Marylin Beck, a past MBA president and a terrific lawyer, recently commented that everything lawyers do and strive to do can be summarized by one word: Fairness. She is right. When I look at the themes of past MBA presidents and when I look at my agenda for this year, the word "fairness" sums everything up. All lawyers want for themselves and for their clients is to be treated fairly. Likewise, members of our judiciary want to be treated fairly.
A recent investigative report by a local television station did not meet that standard. During this expose on the judiciary in Massachusetts, the work habits of three judges in one court in one county in our state were examined. The footage of these judges shown to viewers was not pretty. It also was not fair. The major point of the report was that the judges filmed did not work a full day. The reporter did not tell his audience that one judge was filmed at 7 a.m. because that is the time she always arrives at the courthouse. While clearly attempting to show the public the poor work ethic of judges in Massachusetts, the reporter did not ever attempt to look at the work habits of any other judges.
We are blessed in Massachusetts with a very high-quality, hard-working judiciary. As lawyers, we know that only a fraction of what most judges do is done from the bench. Many more hours are spent meeting with lawyers in chambers, researching legal issues and writing decisions. Most of our judges also work in dilapidated courthouses with little or no help. Many judges, who move from court to court, virtually work out of their cars. The third branch of our government has always been underfunded. The judiciary has no clear constituency to fight its financial battles on Beacon Hill. Often courthouses are only repaired when the health and safety of the public dictates long-overdue renovations. Most judges work more than 40 hours each week, because they often have to work evenings and weekends to decide time-sensitive issues. Our judges are professionals and they should be treated appropriately. They should be thanked for their public service because, for most judges, deciding to go on the bench is not a financially sound decision.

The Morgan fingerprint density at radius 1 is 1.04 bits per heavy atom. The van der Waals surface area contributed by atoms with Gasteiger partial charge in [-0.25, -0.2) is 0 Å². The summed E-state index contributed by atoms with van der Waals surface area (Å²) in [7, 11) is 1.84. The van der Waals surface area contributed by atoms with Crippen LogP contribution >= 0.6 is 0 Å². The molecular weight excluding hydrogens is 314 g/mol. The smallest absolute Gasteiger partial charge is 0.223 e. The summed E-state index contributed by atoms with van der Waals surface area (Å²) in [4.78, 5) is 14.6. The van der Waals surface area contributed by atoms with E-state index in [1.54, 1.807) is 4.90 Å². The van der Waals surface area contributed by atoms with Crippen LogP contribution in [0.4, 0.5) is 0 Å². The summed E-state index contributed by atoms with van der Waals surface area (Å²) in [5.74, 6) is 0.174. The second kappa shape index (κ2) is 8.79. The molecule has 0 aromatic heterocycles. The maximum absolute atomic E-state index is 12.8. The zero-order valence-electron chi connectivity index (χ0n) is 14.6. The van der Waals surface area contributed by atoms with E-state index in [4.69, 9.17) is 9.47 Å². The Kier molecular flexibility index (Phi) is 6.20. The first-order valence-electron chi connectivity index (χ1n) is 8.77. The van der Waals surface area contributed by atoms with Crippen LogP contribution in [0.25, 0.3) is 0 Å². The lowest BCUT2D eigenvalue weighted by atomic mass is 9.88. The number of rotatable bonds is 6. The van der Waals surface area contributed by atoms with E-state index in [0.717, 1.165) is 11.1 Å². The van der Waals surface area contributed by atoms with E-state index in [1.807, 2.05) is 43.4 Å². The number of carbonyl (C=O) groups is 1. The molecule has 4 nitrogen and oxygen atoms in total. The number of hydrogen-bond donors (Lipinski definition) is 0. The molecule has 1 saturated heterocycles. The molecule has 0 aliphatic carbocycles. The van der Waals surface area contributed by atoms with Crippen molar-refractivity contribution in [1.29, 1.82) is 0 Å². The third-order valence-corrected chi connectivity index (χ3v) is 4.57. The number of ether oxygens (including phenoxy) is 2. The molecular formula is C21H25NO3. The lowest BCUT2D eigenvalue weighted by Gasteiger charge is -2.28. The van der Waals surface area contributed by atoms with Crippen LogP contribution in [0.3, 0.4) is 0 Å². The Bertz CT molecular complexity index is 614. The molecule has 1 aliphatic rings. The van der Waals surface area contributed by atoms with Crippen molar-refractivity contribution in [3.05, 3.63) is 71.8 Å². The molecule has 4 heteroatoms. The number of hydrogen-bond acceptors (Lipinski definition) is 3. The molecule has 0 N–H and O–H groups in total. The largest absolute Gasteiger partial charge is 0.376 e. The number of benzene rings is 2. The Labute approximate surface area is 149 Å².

As in any profession, there are and always will be a few judges who do not work as hard as they could, who do not treat people as fairly as they should and who do not have the appropriate judicial demeanor. Fortunately, such judges are few and far between in our state.
As we begin a New Year, I wish you all success and happiness in 2005. More importantly, I hope you and your clients are treated fairly and that you treat others you encounter in the same way.